Amoeba’s Lorica: Lahaina

“Are you all right?”

Yeah, Your Friendly Neighborhood Amoeba and his Quilly have heard this song before.

It seems hardly possible that, a mere five years ago, the bottom fell out of Kilauea volcano, and YFNA and Quilly spent the next several months reassuring people that, no, they were not about to be inundated with lava floods from an eruption that was 70 miles away, on the other side of two colossal mountains that the lava would have to cross to reach them.

Then again, the year 2 BC* belonged to a different age of humankind. That’s what it feels like, anyway.

Fast forward to August 8th, year 4 C (Common Era year 2023). A major hurricane passes well to the south of the Hawaiian Islands. A strong high pressure area passes well to the north. The Hawaiian Islands are caught in the [ahem] crossfire. Gale-force winds whip through mountain passes and down leeward mountain slopes, carrying all before them. Dry leaves. Dry tree branches. Dry roof timbers. Dry power poles.


Are you all right?!?

Once again, YFNA and Quilly were well out of harm’s way. The same colossal mountains (Mauna Loa and Hualalai) that stood between YFNA and lava blocked the winds that roared downslopes to the north. While gusts reached hurricane force in Waikoblowa, 40 miles away, YFNA and Quilly sat at home, in the heat and humidity, wishing for a breeze.

The small fires on the Big Island were in sparsely populated areas, and burned mostly grass.

The people on Maui should have been so lucky. Especially the people of Lahaina, on Maui’s western shore, and directly downslope of the older, and smaller, of the island’s two extinct volcanoes.

In the small hours of Tuesday morning, August 8th, the winds start howling. As forecast by the National Weather Service and the Maui Emergency Management Agency. Power poles get taken down; power is cut off to residences, and roads are blocked. Cell phone towers are disabled, either due to the disruptions in electricity distribution or to damage to the towers themselves. By 7 AM, fires start. They burn. Then they’re contained. Then they burn. Then they’re contained.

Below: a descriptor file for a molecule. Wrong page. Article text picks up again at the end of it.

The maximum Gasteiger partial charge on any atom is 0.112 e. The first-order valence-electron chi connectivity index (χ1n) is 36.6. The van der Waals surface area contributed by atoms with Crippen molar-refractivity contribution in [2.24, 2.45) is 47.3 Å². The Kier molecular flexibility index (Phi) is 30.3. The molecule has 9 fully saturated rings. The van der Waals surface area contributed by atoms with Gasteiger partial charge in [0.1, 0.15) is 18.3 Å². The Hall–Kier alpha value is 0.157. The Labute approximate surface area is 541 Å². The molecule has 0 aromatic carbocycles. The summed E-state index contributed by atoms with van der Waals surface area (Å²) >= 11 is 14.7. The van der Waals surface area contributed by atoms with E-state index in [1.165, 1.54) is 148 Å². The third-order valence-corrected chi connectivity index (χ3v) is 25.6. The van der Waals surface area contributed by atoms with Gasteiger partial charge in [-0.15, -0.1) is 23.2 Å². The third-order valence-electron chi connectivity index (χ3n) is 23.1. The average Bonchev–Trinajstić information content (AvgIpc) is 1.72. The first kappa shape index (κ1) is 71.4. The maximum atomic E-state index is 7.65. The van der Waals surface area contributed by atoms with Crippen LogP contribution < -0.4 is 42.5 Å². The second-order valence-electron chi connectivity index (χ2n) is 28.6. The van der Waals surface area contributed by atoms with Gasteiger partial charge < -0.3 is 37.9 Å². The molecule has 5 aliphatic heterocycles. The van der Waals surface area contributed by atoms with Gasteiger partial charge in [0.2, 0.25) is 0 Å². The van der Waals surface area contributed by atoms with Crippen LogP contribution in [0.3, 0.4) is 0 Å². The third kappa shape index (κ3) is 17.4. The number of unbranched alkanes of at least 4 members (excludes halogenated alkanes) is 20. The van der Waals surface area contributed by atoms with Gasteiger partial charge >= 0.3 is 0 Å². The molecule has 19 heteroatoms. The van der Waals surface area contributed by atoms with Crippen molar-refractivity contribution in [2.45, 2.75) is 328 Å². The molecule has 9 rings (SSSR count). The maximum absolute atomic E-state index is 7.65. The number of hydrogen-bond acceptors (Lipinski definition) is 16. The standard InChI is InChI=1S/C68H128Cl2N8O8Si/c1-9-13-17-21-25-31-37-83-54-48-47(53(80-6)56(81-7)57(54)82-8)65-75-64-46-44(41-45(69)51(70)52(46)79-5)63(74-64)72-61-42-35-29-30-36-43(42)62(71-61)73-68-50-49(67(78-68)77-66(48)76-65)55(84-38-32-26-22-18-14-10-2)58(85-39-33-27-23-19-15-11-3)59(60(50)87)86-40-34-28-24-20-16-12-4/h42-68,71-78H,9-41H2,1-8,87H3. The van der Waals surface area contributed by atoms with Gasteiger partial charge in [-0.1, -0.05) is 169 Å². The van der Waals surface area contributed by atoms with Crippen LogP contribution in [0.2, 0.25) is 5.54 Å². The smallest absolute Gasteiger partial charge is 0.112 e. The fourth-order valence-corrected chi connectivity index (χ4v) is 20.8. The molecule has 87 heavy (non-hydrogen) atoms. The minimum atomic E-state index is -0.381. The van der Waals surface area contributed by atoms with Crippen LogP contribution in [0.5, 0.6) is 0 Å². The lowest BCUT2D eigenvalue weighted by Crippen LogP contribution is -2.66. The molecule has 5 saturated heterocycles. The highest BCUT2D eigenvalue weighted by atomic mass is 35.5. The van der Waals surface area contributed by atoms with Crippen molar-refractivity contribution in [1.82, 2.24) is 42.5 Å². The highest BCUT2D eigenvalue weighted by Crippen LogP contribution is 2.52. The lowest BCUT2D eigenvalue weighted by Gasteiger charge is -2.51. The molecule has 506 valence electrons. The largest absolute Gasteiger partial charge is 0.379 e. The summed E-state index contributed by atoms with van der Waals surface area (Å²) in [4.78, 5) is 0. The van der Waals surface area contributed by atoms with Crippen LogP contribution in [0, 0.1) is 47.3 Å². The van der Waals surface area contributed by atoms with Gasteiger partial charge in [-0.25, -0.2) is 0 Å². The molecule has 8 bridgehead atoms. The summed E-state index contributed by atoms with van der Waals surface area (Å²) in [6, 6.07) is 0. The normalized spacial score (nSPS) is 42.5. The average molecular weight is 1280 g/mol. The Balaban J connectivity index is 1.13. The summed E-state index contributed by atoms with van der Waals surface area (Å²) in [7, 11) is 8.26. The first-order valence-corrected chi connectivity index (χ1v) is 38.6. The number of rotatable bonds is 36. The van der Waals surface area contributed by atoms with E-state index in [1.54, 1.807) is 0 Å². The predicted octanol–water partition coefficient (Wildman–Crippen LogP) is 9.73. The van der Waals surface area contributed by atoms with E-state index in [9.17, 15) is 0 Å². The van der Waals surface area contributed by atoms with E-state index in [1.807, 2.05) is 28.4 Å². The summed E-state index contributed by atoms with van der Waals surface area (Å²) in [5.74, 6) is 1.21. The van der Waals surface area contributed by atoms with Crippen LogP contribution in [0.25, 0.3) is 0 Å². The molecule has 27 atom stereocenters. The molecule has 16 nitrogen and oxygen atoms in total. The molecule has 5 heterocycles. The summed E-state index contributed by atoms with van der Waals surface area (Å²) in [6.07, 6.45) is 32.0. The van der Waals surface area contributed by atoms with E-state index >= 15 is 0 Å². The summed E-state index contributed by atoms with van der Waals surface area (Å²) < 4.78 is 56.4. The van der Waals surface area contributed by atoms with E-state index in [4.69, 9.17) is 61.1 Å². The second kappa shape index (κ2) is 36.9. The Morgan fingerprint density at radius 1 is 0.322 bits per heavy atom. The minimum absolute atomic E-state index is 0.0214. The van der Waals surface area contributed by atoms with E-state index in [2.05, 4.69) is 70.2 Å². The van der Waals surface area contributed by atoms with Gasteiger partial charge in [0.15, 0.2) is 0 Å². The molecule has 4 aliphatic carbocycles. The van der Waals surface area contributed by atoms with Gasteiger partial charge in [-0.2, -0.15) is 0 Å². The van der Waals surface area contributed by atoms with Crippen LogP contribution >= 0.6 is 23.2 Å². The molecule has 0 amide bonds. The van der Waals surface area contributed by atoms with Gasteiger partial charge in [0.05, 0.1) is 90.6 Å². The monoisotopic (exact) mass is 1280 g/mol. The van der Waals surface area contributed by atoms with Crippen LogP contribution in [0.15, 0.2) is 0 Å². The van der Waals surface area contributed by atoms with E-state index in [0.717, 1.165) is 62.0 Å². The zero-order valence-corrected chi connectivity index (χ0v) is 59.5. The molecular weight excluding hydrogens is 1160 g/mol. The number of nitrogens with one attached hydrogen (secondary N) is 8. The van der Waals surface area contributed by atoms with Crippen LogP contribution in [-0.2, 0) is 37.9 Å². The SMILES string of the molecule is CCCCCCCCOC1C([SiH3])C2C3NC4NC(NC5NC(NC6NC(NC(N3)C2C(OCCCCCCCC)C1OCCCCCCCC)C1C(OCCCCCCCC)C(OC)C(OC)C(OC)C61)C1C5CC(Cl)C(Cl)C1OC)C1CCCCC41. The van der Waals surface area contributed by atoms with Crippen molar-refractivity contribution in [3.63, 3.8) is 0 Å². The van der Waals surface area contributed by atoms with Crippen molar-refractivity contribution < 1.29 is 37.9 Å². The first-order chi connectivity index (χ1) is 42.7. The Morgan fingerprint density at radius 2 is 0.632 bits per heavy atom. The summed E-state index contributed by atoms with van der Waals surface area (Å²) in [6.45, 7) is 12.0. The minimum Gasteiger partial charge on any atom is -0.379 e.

And then they burn.

When a Hawaiian lava flow is descending on you, there is warning. There is time to prepare. When it reaches you, you finish collecting your things, you get up, and you walk away.

When a wildfire roars down on you, your time is measured in minutes, maybe seconds. When it reaches you, you run, carrying nothing, and maybe you run fast enough, and in the correct direction.

In the space of a few hours, a community of 13,000 people is wiped off the map. (Kailua Kona, where YFNA has, so far, dodged disaster, is credited with 22,000 residents.) Hundreds of people are caught between the devil’s flame and the deep blue sea, which is whipped into a frenzy by those same fire-bearing winds. Some of those people make it into the water, and are eventually picked up by the Coast Guard. Others do not. Entire families die in their cars, which can not escape over roads blocked by wind-blown debris, fire, and panic.

As this post is written, more than 110 people are known to have died in the Lahaina fire, with more than 1,000 people still missing, and half of the burned area yet to be searched. The fire burned 2,200 acres, and consumed 2,200 buildings. For comparison, the Great Chicago Fire of 1871, during an era where “great urban fires” were commonplace, killed 300 people, burned 2,100 acres, and destroyed 17,500 buildings.

All of this, of course, is being reported ad nauseam by the major news media of these Untied States of America, which can be counted on to recognize a profitable significant news story and push it before We the People with all the resources at their disposal, including those dupes with cell phones who are prepared to trade the livelihoods of those formerly engaged in the profession of “journalism” for fifteen seconds of fleeting, and unfunded, fame, pandering and pimping to johns around the nation and the world who clamor, “I want to see the flames!!

At least, this time, the media didn’t report that the fires on Maui forced the evacuation of Honolulu.

What they are reporting, doubtless with the gleeful sound of ka-CHING in their ears, is the finger-pointing. Officials of Hawaiian Electric likely have corresponding officials (the ones named “Sparky”) of Pacific Gas and Electric on speed dial, while hapless consumers in the Hawaiian Islands contemplate the price of electricity being lifted yet further into the ionosphere. Heads have already rolled at the Maui Emergency Management Agency. “Climate change” politicking by the state’s Governor is in full cry, while at the same time he’s desperately trying to keep climate-destroying tourists coming to the islands so Hawai‘i can fend off bankruptcy, in the face of Maui residents who are understandably distraught about having to watch pretty people have a good time while they fight the chronic homeless for tent space. (Kailua Kona has already hosted at least one cruise ship that was originally intended to stop at Lahaina.)


Your Friendly Neighborhood Amoeba can only do what he can do.

* BC: Before Covid; also, Before Cancer

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1 Response to Amoeba’s Lorica: Lahaina

  1. Tora says:

    Thank you

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